Of the 156 U-boats that surrendered to the allies at the end of the war, 116 were scuttled as part of Operation Deadlight. The operation was carried out by the Royal Navy and it was planned to tow the submarines to three areas about 100 miles north-west of Ireland and sink them. The areas were codenamed XX, YY and ZZ. The intention was to use XX as the main area for scuttling while 36 boats would be towed to ZZ for use as targets for aerial attack. YY was to be a reserve position where, if the weather was good enough, submarines could be diverted from XX to be sunk by naval forces. In the case of those submarines not being used as targets, the plan was to sink them with explosive charges, with naval gunfire as a fall-back option if that failed.
When Operation Deadlight was activated, it was found that many of the U-boats were in an extremely poor condition as a result of being moored in exposed harbours while awaiting disposal. Combined with poor weather, this meant that 56 of the boats sank before reaching the designated scuttling areas, and those which did, were generally sunk by gunfire rather than explosive charges. The first sinking took place on 17 November 1945 and the last on 11 February 1946.
U-boats excluded from Operation Deadlight
Several U-boats escaped Operation Deadlight. Some were claimed as prizes by Britain, France, Norway and the Soviet Union. Four were in East Asia when Germany surrendered and were commandeered by Japan (U-181 was renamed I-501, U-195 – I-506, U-219 – I-505, U-862 – I-502, and a fifth boat, U-511, had been sold to Japan in 1943 and renamed RO-500). Two U-boats that survived Operation Deadlight are today museum ships. U-505 was earmarked for scuttling, but American Rear Admiral Daniel V. Gallery argued successfully that she did not fall under Operation Deadlight. United States Navy Task Group 22.3, under then-Captain Gallery, had captured U-505 in battle on 4 June 1944. Having been captured, not surrendered at the end of the war, she survived to become a war memorial at the Museum of Science and Industry in Chicago. U-995 was transferred to Norway by Britain in October 1948 and became the Norwegian Kaura. She was returned to Germany in 1965, to become a museum ship in 1971.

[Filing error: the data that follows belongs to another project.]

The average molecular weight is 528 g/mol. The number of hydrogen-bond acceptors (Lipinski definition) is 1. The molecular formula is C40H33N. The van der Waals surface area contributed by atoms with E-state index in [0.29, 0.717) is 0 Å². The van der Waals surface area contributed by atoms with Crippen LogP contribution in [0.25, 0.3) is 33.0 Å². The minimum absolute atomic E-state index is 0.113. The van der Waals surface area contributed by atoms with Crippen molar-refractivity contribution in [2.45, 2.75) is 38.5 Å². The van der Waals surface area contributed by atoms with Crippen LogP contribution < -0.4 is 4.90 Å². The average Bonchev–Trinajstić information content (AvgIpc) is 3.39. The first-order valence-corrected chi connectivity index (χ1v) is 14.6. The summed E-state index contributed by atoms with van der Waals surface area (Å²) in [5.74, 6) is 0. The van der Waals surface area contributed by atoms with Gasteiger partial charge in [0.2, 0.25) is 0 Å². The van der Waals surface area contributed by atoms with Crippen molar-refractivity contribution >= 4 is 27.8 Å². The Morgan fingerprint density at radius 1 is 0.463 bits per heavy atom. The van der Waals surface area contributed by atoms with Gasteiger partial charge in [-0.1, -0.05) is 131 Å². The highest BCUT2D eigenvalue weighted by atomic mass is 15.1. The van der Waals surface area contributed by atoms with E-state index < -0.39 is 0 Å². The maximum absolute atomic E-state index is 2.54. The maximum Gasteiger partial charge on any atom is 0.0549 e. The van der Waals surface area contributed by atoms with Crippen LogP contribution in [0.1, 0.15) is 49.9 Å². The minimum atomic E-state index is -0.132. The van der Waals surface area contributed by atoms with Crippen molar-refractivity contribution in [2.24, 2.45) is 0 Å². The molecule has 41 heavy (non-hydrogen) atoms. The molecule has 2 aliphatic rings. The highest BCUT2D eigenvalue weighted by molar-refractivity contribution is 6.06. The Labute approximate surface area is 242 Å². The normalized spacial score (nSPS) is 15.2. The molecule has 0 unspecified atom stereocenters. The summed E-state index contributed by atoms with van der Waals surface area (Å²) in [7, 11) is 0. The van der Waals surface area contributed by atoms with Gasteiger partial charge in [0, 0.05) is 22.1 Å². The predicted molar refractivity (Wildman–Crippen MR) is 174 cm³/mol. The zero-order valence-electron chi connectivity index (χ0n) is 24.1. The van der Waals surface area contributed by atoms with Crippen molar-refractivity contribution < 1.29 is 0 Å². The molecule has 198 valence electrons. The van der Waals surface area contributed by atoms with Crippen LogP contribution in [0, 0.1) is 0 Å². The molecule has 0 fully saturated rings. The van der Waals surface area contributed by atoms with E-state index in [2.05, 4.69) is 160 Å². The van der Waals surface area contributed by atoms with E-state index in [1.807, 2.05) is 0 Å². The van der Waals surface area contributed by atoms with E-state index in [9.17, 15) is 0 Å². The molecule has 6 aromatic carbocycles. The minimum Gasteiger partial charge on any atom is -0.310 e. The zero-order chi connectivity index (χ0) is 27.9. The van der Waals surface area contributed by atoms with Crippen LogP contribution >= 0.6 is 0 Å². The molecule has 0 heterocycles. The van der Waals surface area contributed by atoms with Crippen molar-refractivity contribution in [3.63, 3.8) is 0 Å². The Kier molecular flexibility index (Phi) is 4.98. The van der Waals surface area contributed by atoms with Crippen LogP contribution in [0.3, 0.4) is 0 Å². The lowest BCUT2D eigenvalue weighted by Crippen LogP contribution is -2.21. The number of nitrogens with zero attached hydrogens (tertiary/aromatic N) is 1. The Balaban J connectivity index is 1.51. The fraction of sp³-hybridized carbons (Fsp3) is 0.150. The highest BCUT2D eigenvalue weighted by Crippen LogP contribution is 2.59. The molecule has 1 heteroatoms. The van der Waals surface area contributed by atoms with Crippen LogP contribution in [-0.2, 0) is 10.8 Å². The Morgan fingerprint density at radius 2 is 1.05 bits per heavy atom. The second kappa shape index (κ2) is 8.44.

Deadlight U-boats discovery
In the late 1990s, an approach was made to the British Ministry of Defence for salvage rights to the Operation Deadlight U-boats, by a firm which planned to raise up to a hundred of them. Because the U-boats were constructed in the pre-atomic age, the wrecks contain metals which are not radioactively tainted, and which are therefore valuable for certain research purposes. No salvage award was made, due to objections from Russia and the U.S. and potentially from Great Britain.
Between 2001 and 2003, nautical archaeologist Innes McCartney discovered and surveyed fourteen of the U-boat wrecks; including the rare Type XXI U-boat U-2506, once under the command of Horst von Schroeter; the successful Type IXC U-boat, U-155 commanded by Adolf Piening and the U-778, which was the most promising salvage.
In 2007, Derry City Council announced plans to raise the U-778 to be the main exhibit of a new maritime museum. On 3 October 2007, an Irish diver, Michael Hanrahan, died whilst filming the wreck as part of the salvage project. In November 2009, a spokesman from the council's heritage museum service announced the salvage project had been cancelled for cost reasons.
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- Helgason, Guðmundur. "Operation Deadlight Expedition phase 2". German U-boats of WWII – uboat.net.
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|Wikimedia Commons has media related to Operation Deadlight.|
- "Operation Deadlight" a 1945 Flight article